There are quite a few audio tag editing applications for Linux. Tagger is a new one with modern GTK4 user interface.
Kid3, puddletag, and easytag editors are really good. But for GNOME (the default desktop environment for Ubuntu, Fedora Workstation), Tagger looks more native due to GTK4 and libadwaita.
The app provides a simple and easy to use interface that follow system light and dark color scheme. With it, you can:
- Edit metadata and audio tag including Filename, Title, Artist, Album, Year, Track, Album Artist, Genre, and comment.
- Insert album cover art from file.
- Remove tag.
- Convert filenames to tags and tags to filenames with ease
- And download tag data from internet via MusicBrainz.
It support multiple music file types, such as
wav. And, it can edit tags and album art of multiple files, even across subfolders, all at once.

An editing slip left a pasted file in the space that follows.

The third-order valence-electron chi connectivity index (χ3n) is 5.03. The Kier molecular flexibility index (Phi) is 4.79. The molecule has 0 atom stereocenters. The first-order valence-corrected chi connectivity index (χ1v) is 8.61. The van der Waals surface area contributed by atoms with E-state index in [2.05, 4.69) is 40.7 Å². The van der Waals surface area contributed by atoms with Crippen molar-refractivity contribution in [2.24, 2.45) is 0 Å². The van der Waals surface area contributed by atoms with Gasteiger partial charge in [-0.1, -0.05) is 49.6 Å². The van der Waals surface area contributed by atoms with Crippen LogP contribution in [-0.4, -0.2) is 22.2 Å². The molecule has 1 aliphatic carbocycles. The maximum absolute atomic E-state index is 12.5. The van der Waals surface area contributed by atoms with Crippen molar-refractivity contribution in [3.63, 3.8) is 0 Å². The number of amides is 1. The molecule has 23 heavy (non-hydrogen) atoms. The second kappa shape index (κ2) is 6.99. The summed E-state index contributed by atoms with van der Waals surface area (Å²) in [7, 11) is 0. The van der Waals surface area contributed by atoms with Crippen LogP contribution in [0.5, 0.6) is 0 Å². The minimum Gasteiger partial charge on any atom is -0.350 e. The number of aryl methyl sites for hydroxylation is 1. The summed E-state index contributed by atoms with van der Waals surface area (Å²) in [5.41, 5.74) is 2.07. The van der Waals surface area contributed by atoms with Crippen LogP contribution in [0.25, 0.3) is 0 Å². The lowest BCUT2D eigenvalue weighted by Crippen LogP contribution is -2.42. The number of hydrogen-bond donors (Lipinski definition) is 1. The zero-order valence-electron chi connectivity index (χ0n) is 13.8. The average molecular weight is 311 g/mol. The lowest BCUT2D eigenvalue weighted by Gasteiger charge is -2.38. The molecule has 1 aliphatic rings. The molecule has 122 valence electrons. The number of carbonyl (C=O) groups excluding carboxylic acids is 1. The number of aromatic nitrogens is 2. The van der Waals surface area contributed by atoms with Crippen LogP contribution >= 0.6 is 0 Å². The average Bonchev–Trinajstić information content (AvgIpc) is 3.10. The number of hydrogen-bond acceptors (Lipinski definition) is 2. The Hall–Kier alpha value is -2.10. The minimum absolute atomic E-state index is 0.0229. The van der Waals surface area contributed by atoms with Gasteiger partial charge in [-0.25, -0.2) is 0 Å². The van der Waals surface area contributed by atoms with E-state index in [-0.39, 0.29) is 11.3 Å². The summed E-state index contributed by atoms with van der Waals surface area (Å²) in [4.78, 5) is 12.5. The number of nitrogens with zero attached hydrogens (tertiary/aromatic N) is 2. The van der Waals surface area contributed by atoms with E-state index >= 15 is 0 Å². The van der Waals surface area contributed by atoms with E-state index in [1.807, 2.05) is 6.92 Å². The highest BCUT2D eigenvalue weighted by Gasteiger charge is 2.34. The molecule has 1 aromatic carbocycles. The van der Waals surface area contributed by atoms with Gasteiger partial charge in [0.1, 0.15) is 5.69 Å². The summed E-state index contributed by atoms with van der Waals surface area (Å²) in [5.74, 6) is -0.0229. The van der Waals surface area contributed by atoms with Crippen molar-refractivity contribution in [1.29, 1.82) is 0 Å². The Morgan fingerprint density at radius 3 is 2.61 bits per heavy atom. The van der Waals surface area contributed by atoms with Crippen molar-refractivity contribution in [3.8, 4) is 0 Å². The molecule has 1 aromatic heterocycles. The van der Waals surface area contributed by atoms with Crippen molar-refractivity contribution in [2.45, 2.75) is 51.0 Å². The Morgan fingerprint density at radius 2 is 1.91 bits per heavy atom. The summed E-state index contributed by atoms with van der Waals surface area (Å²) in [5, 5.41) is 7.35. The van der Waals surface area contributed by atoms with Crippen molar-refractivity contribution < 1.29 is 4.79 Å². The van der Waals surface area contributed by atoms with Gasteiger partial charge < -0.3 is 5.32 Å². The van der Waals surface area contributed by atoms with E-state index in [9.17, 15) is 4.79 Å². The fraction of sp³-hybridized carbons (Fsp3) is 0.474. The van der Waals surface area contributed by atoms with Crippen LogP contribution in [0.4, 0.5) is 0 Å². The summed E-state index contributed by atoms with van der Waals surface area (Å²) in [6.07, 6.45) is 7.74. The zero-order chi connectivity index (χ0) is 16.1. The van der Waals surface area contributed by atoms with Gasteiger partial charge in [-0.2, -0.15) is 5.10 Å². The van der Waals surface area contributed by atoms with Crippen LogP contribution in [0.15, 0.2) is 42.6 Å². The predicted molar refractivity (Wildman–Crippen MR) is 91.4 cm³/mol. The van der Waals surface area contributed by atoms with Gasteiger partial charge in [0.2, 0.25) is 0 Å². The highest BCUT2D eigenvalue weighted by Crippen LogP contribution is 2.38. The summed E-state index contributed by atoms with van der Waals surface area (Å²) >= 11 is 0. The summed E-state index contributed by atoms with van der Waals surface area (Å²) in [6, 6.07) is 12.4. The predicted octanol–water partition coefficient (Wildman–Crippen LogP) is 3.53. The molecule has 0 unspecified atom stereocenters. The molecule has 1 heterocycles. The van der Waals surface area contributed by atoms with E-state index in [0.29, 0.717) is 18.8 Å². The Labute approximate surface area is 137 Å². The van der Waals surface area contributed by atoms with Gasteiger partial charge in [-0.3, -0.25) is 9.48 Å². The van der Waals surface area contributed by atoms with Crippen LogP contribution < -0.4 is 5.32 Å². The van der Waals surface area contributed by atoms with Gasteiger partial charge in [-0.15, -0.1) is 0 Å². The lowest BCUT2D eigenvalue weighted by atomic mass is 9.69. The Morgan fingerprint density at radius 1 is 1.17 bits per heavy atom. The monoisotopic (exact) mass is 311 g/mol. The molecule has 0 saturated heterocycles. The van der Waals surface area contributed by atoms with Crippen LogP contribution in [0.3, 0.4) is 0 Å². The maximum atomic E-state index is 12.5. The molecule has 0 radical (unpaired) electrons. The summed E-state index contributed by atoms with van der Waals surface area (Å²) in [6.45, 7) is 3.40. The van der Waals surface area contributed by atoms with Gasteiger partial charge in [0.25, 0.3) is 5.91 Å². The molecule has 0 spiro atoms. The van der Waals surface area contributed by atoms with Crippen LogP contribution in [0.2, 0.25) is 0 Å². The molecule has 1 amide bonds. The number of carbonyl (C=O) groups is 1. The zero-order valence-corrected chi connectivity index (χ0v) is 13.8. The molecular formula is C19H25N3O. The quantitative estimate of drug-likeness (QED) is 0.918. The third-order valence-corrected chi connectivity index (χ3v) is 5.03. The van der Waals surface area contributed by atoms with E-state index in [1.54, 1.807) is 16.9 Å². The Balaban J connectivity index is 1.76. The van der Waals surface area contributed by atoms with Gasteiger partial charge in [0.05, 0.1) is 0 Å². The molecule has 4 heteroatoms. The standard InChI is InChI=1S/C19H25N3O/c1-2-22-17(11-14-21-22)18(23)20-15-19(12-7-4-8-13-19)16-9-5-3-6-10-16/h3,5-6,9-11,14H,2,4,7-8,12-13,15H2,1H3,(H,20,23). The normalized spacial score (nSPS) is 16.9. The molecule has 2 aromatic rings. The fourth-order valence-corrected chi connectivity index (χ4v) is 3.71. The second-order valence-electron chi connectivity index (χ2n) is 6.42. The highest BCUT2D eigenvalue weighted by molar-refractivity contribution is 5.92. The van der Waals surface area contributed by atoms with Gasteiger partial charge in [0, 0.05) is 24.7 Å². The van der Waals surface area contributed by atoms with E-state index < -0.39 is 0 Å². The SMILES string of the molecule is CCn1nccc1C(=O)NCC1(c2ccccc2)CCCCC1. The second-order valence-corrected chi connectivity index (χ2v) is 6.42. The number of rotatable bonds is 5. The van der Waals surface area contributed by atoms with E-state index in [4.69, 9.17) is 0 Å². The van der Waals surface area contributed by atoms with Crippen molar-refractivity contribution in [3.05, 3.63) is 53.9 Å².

How to Install this Tag Editor in Ubuntu & Other Linux:
The app provides official binary package through the universal Flatpak, which works on most Linux distributions.
1. For Ubuntu, firstly press Ctrl+Alt+T on keyboard to open terminal. When terminal opens, run the command to install the Flatpak daemon:
sudo apt install flatpak
Type user password for sudo authentication, though there’s no asterisk feedback.
Fedora, Linux Mint, Pop! OS, etc have flatpak support out-of-the-box. Other Linux may follow this setup guide to get it.
2. After setup the daemon, run the single command below will install the app in your Linux:
flatpak install https://dl.flathub.org/repo/appstream/org.nickvision.tagger.flatpakref
NOTE: First time installing flatpak app will also install the Gnome run-time libraries which take more MB disk space.
Once installed, press Super (‘Windows’) key on keyboard to get into overview screen. Then search for and open the audio tagger and enjoy!
How to Remove the Audio Tag Editor:
To remove the flatpak package, open a terminal window and run command:
flatpak uninstall --delete-data org.nickvision.tagger
Also clear useless run-times if any by running
flatpak uninstall --unused command.